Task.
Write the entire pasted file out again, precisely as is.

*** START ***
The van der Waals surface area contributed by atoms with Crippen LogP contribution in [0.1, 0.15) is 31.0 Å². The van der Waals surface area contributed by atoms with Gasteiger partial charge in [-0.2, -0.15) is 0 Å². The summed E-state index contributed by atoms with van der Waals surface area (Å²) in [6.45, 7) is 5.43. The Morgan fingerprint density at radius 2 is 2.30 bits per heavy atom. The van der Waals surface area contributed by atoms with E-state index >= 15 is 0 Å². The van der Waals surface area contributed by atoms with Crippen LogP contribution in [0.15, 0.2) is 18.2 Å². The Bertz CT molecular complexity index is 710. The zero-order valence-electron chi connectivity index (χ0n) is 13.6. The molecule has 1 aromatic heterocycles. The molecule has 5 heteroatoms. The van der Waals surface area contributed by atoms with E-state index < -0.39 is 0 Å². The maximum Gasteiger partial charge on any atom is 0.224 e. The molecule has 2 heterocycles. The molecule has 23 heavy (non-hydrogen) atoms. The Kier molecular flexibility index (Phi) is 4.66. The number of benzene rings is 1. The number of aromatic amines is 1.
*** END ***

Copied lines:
The van der Waals surface area contributed by atoms with Crippen LogP contribution in [0.1, 0.15) is 31.0 Å². The van der Waals surface area contributed by atoms with Gasteiger partial charge in [-0.2, -0.15) is 0 Å². The summed E-state index contributed by atoms with van der Waals surface area (Å²) in [6.45, 7) is 5.43. The Morgan fingerprint density at radius 2 is 2.30 bits per heavy atom. The van der Waals surface area contributed by atoms with E-state index >= 15 is 0 Å². The van der Waals surface area contributed by atoms with Crippen LogP contribution in [0.15, 0.2) is 18.2 Å². The Bertz CT molecular complexity index is 710. The zero-order valence-electron chi connectivity index (χ0n) is 13.6. The molecule has 1 aromatic heterocycles. The molecule has 5 heteroatoms. The van der Waals surface area contributed by atoms with E-state index < -0.39 is 0 Å². The maximum Gasteiger partial charge on any atom is 0.224 e. The molecule has 2 heterocycles. The molecule has 23 heavy (non-hydrogen) atoms. The Kier molecular flexibility index (Phi) is 4.66. The number of benzene rings is 1. The number of aromatic amines is 1.